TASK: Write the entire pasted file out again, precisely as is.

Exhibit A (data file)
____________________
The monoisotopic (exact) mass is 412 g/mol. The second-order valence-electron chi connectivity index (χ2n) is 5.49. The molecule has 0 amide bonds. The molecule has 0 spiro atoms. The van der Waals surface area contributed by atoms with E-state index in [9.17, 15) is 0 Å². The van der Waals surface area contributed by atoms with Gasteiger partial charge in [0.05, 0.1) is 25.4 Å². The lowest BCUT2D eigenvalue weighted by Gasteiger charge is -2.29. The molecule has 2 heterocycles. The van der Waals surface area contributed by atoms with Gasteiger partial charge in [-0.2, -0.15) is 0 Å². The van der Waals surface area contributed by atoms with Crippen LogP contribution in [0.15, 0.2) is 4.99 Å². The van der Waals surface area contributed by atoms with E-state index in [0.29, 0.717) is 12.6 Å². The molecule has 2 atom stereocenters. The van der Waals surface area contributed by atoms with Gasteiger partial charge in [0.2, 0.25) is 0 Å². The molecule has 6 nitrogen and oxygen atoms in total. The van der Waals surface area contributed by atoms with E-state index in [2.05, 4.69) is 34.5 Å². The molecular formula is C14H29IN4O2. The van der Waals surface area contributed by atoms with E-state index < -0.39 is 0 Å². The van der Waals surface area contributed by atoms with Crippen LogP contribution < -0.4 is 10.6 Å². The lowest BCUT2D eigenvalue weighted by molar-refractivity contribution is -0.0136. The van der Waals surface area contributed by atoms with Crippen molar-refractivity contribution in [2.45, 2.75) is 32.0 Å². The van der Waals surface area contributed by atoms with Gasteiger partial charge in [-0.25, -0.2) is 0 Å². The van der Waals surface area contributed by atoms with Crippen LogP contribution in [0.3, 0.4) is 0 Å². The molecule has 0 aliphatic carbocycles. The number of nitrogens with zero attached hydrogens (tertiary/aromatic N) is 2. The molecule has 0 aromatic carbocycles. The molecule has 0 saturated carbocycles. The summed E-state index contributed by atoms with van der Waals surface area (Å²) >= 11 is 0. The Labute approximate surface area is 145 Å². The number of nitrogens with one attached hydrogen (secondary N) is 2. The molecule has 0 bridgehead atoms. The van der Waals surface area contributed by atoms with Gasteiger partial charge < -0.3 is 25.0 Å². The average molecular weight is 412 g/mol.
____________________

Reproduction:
The monoisotopic (exact) mass is 412 g/mol. The second-order valence-electron chi connectivity index (χ2n) is 5.49. The molecule has 0 amide bonds. The molecule has 0 spiro atoms. The van der Waals surface area contributed by atoms with E-state index in [9.17, 15) is 0 Å². The van der Waals surface area contributed by atoms with Gasteiger partial charge in [0.05, 0.1) is 25.4 Å². The lowest BCUT2D eigenvalue weighted by Gasteiger charge is -2.29. The molecule has 2 heterocycles. The van der Waals surface area contributed by atoms with Gasteiger partial charge in [-0.2, -0.15) is 0 Å². The van der Waals surface area contributed by atoms with Crippen LogP contribution in [0.15, 0.2) is 4.99 Å². The van der Waals surface area contributed by atoms with E-state index in [0.29, 0.717) is 12.6 Å². The molecule has 2 atom stereocenters. The van der Waals surface area contributed by atoms with Gasteiger partial charge in [0.2, 0.25) is 0 Å². The molecule has 6 nitrogen and oxygen atoms in total. The van der Waals surface area contributed by atoms with E-state index in [2.05, 4.69) is 34.5 Å². The molecular formula is C14H29IN4O2. The van der Waals surface area contributed by atoms with E-state index < -0.39 is 0 Å². The van der Waals surface area contributed by atoms with Crippen LogP contribution < -0.4 is 10.6 Å². The lowest BCUT2D eigenvalue weighted by molar-refractivity contribution is -0.0136. The van der Waals surface area contributed by atoms with Crippen molar-refractivity contribution in [2.45, 2.75) is 32.0 Å². The van der Waals surface area contributed by atoms with Gasteiger partial charge in [-0.25, -0.2) is 0 Å². The van der Waals surface area contributed by atoms with Crippen LogP contribution in [0.3, 0.4) is 0 Å². The molecule has 0 aliphatic carbocycles. The number of nitrogens with zero attached hydrogens (tertiary/aromatic N) is 2. The molecule has 0 aromatic carbocycles. The molecule has 0 saturated carbocycles. The summed E-state index contributed by atoms with van der Waals surface area (Å²) >= 11 is 0. The Labute approximate surface area is 145 Å². The number of nitrogens with one attached hydrogen (secondary N) is 2. The molecule has 0 bridgehead atoms. The van der Waals surface area contributed by atoms with Gasteiger partial charge < -0.3 is 25.0 Å². The average molecular weight is 412 g/mol.